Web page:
Another advantage of the present invention is that both strength training and aerobic exercises may be performed at a single station and without complicated accessories or adjustments. For example, a simple adjustment of the angle of inclination traversed by the carriage effectively changes the resistance level, thereby allowing transformation of the device from a strength training apparatus to an aerobic exercise apparatus, and vice versa. Another way of making this transformation between strength training and aerobic exercise is simply to switch between exercises using only arms or legs to exercises using both. Abdominal and lower back muscles may also be exercised in relative isolation by performing leg lifts and/or crunches while the carriage is in a lowermost, rest position and/or while using the arms to offset the gravitational force and maintain the carriage in an upward position. Thus, the present invention effectively and directly exercises all of the major muscle groups of the human body.

The present invention also facilitates stretching exercises to the extent that it allows a full range of motion for the arms and legs. The carriage encourages proper posture and effectively eliminates stress on the lower back. Furthermore, the various available exercises are weight bearing yet impart little or no impact to the joints. In addition to facilitating effective and diverse exercise, the present invention is cost effective to manufacture and simple to use. These advantages and others will become apparent to those skilled in the art upon a more detailed description of the preferred embodiment.

BRIEF DESCRIPTION OF THE FIGURES OF THE DRAWING

With reference to the Figures of the Drawing, wherein like numerals represent like parts and assemblies throughout the several views:

FIG. 1 is a perspective view of a first embodiment of an exercise apparatus constructed according to the principles of the present invention;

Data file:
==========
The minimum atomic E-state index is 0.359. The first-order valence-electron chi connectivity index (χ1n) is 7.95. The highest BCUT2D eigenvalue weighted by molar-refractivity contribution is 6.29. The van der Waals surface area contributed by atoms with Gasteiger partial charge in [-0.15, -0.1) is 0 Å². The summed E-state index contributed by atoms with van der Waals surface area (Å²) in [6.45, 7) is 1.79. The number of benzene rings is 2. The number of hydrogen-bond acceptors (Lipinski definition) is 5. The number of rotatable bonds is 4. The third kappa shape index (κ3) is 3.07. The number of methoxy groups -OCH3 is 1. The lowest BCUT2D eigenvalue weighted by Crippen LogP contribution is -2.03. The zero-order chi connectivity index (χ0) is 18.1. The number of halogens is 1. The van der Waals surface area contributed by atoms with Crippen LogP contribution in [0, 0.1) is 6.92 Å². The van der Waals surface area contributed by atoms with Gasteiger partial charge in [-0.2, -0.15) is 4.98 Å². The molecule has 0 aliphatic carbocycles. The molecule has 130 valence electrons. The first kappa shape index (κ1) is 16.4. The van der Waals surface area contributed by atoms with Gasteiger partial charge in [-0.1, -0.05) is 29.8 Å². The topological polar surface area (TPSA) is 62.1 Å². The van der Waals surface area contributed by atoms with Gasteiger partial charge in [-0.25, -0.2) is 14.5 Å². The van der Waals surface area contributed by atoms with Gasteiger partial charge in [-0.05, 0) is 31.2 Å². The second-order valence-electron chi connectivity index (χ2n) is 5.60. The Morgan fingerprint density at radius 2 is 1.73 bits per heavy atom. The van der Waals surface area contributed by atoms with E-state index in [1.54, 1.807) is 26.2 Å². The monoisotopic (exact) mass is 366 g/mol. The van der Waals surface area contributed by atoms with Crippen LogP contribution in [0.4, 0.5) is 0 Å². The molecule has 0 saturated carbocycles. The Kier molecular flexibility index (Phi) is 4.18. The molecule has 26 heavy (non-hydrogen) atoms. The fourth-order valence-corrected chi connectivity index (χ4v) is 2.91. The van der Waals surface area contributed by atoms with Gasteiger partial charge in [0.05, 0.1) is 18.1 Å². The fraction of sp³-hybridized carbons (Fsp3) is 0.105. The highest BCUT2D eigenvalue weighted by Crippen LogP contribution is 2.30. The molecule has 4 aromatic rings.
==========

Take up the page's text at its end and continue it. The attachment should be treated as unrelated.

FIG. 2 is a side elevation view of the exercise apparatus shown in FIG. 1;

FIG. 3 is a front view of the exercise apparatus shown in FIG. 1;

FIG. 4 is a plan view of a foot support forming a part of the exercise apparatus shown in FIG. 1;

FIG. 5 is a plan view of the electronic display monitor which is mounted on the exercise apparatus shown in FIG. 2;

FIG. 6 is a perspective view of a second embodiment of an exercise apparatus constructed according to the principles of the present invention;

FIG. 7 is a front view of one of the pulleys which s connected to the exercise apparatus shown in FIG. 6;

FIG. 8 is a side view of the pulley shown in FIG. 7;

FIG. 9 is a front view of a mounting bar on which is mounted the pulley of FIG. 7;

FIG. 10 is a side view of the sliding bar shown in FIG. 9;

FIG. 11 is a front view of a cover bar which is connected to the pulley of FIG. 7; and

FIG. 12 is a side view of the cover bar shown in FIG. 11.

DETAILED DESCRIPTION OF THE PREFERRED EMBODIMENT

A first embodiment of an exercise apparatus constructed according to the principles of the present invention is designated as 90 in FIGS. 1-3. The apparatus 90 generally includes a frame 100, a body supporting means 200 movably connected to the frame 100, for supporting a person's body, a leg exercise means 300 connected to the frame 100, for facilitating leg exercises, and an arm exercise means 400 connected to the body supporting means 200, for facilitating arm exercises.

The frame 100 includes a floor engaging portion or base 110 which extends between a front end 101 and a rear end 102. The base 110 includes a front transverse bar 111 and a rear transverse bar 121 which extend parallel to one another. A central longitudinal bar 105 is interconnected between the front and rear bars 111 and 121 and cooperates therewith to define an I-shaped base 110. Right and left trunnions 122 and 123 are secured to the rear bar 121 and extend generally perpendicular from the bar 121 and upward away from the floor surface 80. Right and left trunnions 112 and 113 are secured to the front bar 111 and extend generally perpendicular from the bar 111 and upward away from the floor surface 80.

The rearward trunnions 122 and 123 provide a means for pivotally connecting right and left braces 131 and 141 to the rear bar 121. In particular, a right brace 131 extends from a lower end 132 to an upper end 133, and the lower end 132 thereof is connected by a nut and bolt combination to the trunnion 122. Similarly, a left brace 141 extends from a lower end 142 to an upper end (not shown), and the lower end 142 thereof is connected by a nut and bolt combination to the trunnion 123.

The right brace 131 includes a first segment 134 and a second segment 135 which telescope relative to one another. At least one hole 136 is formed through the first segment 134, and several holes 137 are formed through the second segment 135 to receive a pin or other fastener 138 when the hole 136 is aligned with any of the holes 137. When inserted through an aligned pair of holes 136 and 137, the pin 138 prevents relative movement of the segments 134 and 135, thereby defining a fixed length for the right brace 131. Those skilled in the art will recognize that a plurality of holes need be provided in only the second segment 135 in order to facilitate this telescoping adjustment feature, but that the invention is not limited in this regard.